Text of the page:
Herts Nurse Convicted Of Unlawful Patient Killing

14 December 2016, 19:32 | Updated: 14 December 2016, 19:37

London Heart Hospital

A nurse from Stevenage, who used the wrong type of blood during a transfusion which killed a patient in her care has been convicted following a trial.

Lea Ledesma, 49, of Stevenage, was found guilty at Southwark Crown Court today (Weds Dec 14) of unlawfully killing Ali Huseyin, 76, by gross negligence.

The court heard how Mr Huseyin had been taken to the intensive care unit at the London Heart Hospital following a heart bypass operation on 6 May 2014.

Mr Huseyin's surgery had been straightforward and without complications, and he had been transferred to the unit to recover.

The patient needed several blood transfusions, and during one, Ledesma was authorised to obtain the blood which was stored in a secure vending style machine, known as a HemoSafe - the blood can only be obtained by using a patient's unique reference number.

Usually this is done by scanning a barcode from the medical records. However, if those records cannot be accessed, the unique code can be manually entered into the machine to obtain the unit of blood.

Bbag did not match the details of her patient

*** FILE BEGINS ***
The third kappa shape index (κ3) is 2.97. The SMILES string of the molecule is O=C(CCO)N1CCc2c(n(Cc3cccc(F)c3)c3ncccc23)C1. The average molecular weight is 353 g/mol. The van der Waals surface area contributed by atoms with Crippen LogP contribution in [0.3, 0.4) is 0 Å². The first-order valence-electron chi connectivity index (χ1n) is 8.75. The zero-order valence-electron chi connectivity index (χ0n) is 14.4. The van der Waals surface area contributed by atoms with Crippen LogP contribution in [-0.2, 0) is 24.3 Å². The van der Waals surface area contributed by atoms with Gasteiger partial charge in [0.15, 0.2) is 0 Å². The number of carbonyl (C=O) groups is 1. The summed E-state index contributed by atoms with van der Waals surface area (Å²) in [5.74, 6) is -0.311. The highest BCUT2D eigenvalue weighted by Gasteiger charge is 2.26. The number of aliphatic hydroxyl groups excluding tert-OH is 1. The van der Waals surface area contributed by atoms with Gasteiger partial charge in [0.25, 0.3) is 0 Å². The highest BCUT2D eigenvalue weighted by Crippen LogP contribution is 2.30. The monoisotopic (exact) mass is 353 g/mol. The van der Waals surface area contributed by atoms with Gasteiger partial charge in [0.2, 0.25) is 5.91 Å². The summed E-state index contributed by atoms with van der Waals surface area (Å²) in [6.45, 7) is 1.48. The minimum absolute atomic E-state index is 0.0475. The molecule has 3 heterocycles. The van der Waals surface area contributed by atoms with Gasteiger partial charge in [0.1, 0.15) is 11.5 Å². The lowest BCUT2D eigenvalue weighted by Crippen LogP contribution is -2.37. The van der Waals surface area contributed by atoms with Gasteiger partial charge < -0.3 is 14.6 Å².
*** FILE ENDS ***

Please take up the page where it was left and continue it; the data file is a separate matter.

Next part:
On this morning, Ledesma wrote what she thought was the correct code on her hand before going to the machine. However, there was a patient also on the ward with a similar surname and Ledesma had mistakenly obtained his details.

When obtaining the blood there still should have been sufficient checks to prevent the incorrect blood being obtained. Ledesma noticed the name on the blood bag did not match the details of her patient.

She thought that the patient may have another name so continued.

Ledesma asked Mr Huseyin to confirm his date of birth which would have confirmed the blood obtained from the machine was not for him. However, when he stated this information Ledesma was looking at the wristband on his arm instead of the blood.

Ledesma then noted the unique patient number did not match and raised this with a senior colleague who advised the transfusion should not be carried out using that blood and Ledesma should check to ensure her patient's details had been recorded correctly.

Ledesma went to a computer to check the details but did so against the incorrect records. Believing she had the correct blood she proceeded to carry out the transfusion. Mr Huseyin was blood group O while the blood being transfused was blood group AB.

Shortly after the transfusion Mr Huseyin's condition began to deteriorate and he was rushed away for surgery. It was only an hour later; at around midday that Ledesma confessed that she had administered the wrong blood to Mr Huseyin.

She lied and had tried to lay blame for the mistake elsewhere, blaming others.

Mr Huseyin died later that evening.

Ledesma will be sentenced in February.